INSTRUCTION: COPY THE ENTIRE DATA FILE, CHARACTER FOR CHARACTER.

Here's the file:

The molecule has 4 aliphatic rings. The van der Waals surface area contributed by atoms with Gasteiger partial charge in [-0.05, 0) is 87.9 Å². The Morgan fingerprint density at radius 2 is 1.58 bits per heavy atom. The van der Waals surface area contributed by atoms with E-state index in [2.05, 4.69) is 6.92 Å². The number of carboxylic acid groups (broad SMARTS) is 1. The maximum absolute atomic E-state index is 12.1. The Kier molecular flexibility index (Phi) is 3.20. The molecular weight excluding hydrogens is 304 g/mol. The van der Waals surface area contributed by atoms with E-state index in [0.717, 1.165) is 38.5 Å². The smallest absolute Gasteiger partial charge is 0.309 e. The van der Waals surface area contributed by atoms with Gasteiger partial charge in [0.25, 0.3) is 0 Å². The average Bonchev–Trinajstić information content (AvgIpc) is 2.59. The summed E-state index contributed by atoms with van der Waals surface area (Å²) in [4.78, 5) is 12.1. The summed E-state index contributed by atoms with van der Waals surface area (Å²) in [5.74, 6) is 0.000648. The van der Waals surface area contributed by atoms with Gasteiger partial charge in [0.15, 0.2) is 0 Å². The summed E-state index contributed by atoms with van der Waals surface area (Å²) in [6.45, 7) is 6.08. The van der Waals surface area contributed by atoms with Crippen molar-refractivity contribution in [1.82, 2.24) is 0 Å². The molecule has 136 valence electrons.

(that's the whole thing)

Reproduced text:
The molecule has 4 aliphatic rings. The van der Waals surface area contributed by atoms with Gasteiger partial charge in [-0.05, 0) is 87.9 Å². The Morgan fingerprint density at radius 2 is 1.58 bits per heavy atom. The van der Waals surface area contributed by atoms with E-state index in [2.05, 4.69) is 6.92 Å². The number of carboxylic acid groups (broad SMARTS) is 1. The maximum absolute atomic E-state index is 12.1. The Kier molecular flexibility index (Phi) is 3.20. The molecular weight excluding hydrogens is 304 g/mol. The van der Waals surface area contributed by atoms with E-state index in [0.717, 1.165) is 38.5 Å². The smallest absolute Gasteiger partial charge is 0.309 e. The van der Waals surface area contributed by atoms with Gasteiger partial charge in [0.25, 0.3) is 0 Å². The average Bonchev–Trinajstić information content (AvgIpc) is 2.59. The summed E-state index contributed by atoms with van der Waals surface area (Å²) in [4.78, 5) is 12.1. The summed E-state index contributed by atoms with van der Waals surface area (Å²) in [5.74, 6) is 0.000648. The van der Waals surface area contributed by atoms with Gasteiger partial charge in [0.15, 0.2) is 0 Å². The summed E-state index contributed by atoms with van der Waals surface area (Å²) in [6.45, 7) is 6.08. The van der Waals surface area contributed by atoms with Crippen molar-refractivity contribution in [1.82, 2.24) is 0 Å². The molecule has 136 valence electrons.